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Saturday, February 24, 2024

Website features Costa Rica’s Térraba

Students from the Interactive Media program at Elon University in North Carolina have created a new website to share information about Costa Rica’s Térraba indigenous group, who live in Buenos Aires de Puntarenas in the southern part of the country.

Seven students and two professors spent a week living in the Térraba community, gathering information, learning about the culture, history and challenges residents face, and taking photos and video. They returned to the United States to put it all together at, which was launched Jan. 24.

“It was a wonderful experience. We didn’t know what we were getting into, but they opened up their homes to us and had different activities for us to do every day to learn more about the culture,” participating student Dioni Wise said. 

According to Wise, each student received a different task, including photographer, videographer, project manager, writer and researcher, graphic designer, web builder and librarian.   

“The job they did was of very high quality and very important for us. It is the first time someone did something like this here in the Térraba community,” said Jerhy Rivera, vice president of the Asociación Cultural Indígena Teribe (Teribe Indigenous Culture Association). 

“The most important thing for us is to inform the world about the touristic potential our town has, and about our values and natural resources,” added Rivera, who worked as a guide for the group while they lived in the community. 

Rivera said he has received several calls from people in Costa Rica and abroad telling him how much they like the site.

The website is divided into six sections that provide readers information about the location, community structure, language, economy, religion and food of the Térraba, who are also known as Teribe. The history section has an overview and a timeline that shows the group’s background.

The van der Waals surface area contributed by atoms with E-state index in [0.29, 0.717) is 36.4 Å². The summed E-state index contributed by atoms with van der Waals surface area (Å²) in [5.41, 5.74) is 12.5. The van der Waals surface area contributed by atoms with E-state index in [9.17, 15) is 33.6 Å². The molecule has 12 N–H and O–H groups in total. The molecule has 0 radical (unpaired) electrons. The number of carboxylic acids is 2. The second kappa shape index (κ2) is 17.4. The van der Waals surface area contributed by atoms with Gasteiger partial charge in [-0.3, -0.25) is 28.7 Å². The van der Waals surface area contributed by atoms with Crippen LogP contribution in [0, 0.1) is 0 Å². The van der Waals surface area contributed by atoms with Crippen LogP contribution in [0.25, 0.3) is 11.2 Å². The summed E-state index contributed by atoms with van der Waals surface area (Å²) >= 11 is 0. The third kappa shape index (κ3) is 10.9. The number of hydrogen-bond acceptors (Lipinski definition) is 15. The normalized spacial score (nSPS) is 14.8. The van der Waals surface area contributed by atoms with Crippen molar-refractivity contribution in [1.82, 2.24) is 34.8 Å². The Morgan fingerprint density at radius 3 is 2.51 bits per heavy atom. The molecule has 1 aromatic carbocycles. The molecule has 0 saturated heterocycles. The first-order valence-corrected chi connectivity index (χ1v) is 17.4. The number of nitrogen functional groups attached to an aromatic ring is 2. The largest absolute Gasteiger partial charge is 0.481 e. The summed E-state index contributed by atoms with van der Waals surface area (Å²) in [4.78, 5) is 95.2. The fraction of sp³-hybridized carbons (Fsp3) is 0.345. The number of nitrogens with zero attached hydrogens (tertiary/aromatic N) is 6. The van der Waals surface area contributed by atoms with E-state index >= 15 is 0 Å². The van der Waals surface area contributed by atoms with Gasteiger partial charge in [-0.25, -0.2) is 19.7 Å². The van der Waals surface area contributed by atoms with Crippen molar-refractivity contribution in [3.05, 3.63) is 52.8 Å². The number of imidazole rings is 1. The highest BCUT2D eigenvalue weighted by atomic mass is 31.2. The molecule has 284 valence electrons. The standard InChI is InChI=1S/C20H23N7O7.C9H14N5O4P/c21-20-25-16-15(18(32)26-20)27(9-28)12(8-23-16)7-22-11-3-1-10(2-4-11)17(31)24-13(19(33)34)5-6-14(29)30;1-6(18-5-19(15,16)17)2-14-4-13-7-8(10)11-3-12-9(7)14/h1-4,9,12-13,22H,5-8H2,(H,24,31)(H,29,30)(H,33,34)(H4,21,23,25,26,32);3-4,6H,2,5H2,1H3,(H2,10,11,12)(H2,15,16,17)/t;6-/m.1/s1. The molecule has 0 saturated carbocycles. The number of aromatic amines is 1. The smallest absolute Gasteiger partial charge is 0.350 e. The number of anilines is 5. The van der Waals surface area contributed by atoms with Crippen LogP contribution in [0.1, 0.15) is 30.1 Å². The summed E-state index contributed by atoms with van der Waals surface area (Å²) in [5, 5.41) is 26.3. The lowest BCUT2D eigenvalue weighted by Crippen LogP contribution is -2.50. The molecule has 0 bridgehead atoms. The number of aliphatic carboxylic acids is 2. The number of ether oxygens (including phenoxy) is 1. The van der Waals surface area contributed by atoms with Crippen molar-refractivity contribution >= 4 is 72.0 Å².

The culture page offers photo slideshows, videos and interactive information about sacred sites, language, traditions, farming and food, art and medicinal plants. The tourism section has information about attractions including rafting, rappelling and hiking and accommodations, including a new guesthouse built recently with a donation from the United Nations.

The challenges page highlights an ongoing community problem caused by the Costa Rican government’s decision to build a $2 billion hydroelectric dam in the area. The project would displace residents of a community that has been there for more than 500 years. Opponents also say it would destroy indigenous land and greatly affect local biodiversity. 

The Térraba people have had issues with land-rights management since they were granted title to part of their traditional territory in 1956. 

The Costa Rican Electricity Institute is developing the Diquís Hydroelectric Project, which would create a 27-square-mile lake that would flood 10 percent of Térraba-titled land. 

In addition to land struggles, the Térraba also have been fighting for their right to influence their local school system. Residents say they want an education system that respects their cultural belief system.

“We want people to visit the Térraba indigenous community. We want people to support the defense of the river, the defense of natural resources,” Rivera said. “We invite everyone to come to Térraba to see all beauty we have: rivers, medicinal plants, waterfalls, caves. The students from Elon University made this site during a key moment for our community, to show the world what we have.”

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